Bisphenol A alternatives: transfer from food contact materials, fate, and human exposure
Bisphenol-A (BPA) is again at the forefront of research because its restriction has resulted in the use of numerous BPA analogues, e.g., other bisphenols (e.g. BPS and BPF). Whereas BPA is a recognized and rather well studied endocrine disrupting chemical, the other bisphenols have not received sufficient attention until now. Very recent studies have shown that some bisphenols have similar effects to those of BPA and stressed the urgent need to focus on the human health risk assessment of these chemicals. Since bisphenols are used without restriction in various food contact materials (FCMs), they could (easily) migrate in food.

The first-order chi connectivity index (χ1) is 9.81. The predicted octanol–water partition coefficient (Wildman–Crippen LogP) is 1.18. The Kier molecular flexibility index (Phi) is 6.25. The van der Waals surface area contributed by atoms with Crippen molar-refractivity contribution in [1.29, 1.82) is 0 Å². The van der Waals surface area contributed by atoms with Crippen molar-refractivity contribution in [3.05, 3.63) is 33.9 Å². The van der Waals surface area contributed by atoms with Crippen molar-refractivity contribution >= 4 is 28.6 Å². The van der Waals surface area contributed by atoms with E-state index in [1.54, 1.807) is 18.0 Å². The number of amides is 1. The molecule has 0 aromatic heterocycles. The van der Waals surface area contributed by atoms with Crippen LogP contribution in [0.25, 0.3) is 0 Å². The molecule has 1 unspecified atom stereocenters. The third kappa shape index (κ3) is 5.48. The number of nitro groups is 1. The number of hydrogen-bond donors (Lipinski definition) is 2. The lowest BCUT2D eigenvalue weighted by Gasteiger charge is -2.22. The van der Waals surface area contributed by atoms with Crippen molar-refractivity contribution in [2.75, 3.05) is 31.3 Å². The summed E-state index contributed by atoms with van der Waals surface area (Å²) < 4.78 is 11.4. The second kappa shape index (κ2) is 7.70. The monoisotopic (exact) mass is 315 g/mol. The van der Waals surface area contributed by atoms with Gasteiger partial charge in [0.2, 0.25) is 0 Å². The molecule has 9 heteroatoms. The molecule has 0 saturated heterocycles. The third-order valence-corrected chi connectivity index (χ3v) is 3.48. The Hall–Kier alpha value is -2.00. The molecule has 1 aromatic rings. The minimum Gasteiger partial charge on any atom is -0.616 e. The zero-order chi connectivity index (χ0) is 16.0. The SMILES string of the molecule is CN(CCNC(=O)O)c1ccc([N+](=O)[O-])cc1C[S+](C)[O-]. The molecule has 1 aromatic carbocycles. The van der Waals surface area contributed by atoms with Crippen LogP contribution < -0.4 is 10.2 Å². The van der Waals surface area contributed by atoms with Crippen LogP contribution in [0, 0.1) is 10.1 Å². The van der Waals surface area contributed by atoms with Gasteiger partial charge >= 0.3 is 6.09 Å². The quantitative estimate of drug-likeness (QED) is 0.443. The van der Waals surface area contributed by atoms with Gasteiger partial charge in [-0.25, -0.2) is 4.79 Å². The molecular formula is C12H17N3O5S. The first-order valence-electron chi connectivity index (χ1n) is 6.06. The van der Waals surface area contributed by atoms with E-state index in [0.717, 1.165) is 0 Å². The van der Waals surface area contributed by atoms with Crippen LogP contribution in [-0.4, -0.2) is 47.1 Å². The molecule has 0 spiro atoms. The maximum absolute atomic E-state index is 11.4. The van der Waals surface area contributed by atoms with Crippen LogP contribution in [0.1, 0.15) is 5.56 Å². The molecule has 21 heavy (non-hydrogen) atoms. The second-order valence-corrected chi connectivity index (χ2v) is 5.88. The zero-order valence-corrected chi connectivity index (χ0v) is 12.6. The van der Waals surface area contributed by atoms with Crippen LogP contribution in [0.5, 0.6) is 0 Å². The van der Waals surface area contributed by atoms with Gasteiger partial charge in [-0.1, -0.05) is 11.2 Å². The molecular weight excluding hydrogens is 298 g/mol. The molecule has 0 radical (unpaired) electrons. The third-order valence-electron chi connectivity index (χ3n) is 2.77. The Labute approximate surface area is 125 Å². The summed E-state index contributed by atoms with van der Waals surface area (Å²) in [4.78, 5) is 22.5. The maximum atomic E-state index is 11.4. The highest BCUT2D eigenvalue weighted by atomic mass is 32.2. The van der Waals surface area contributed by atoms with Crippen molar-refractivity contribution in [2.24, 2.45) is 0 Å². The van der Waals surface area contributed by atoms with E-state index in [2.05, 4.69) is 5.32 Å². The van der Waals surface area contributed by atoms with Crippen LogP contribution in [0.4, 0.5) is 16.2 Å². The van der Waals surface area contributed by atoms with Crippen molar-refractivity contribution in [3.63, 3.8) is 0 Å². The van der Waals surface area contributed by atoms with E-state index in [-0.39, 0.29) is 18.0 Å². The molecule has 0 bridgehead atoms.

Using advanced mass spectrometric-based analytical techniques, we will first characterize the conditions in which bisphenols migrate from FCMs. Then, we will investigate the transformation products (TPs) of bisphenols formed under various stress conditions and the metabolites during in vitro metabolism. The estrogen-like potency of bisphenols and their metabolites/TPs will be tested in vitro. A significant contribution of the project will be the validation of multi-residue methods for the determination of bisphenols and their metabolites/TPs in human urine. These methods could be implemented in public health institutes and employed for monitoring the resulting human exposure. The completion of this unique and innovative project will greatly contribute to knowledge on human exposure and potential risks for public health to these BPA-related chemicals. This PhD project is part of a collaborative project with the Jozef Stefan Institute (Slovenia) funded by the FWO.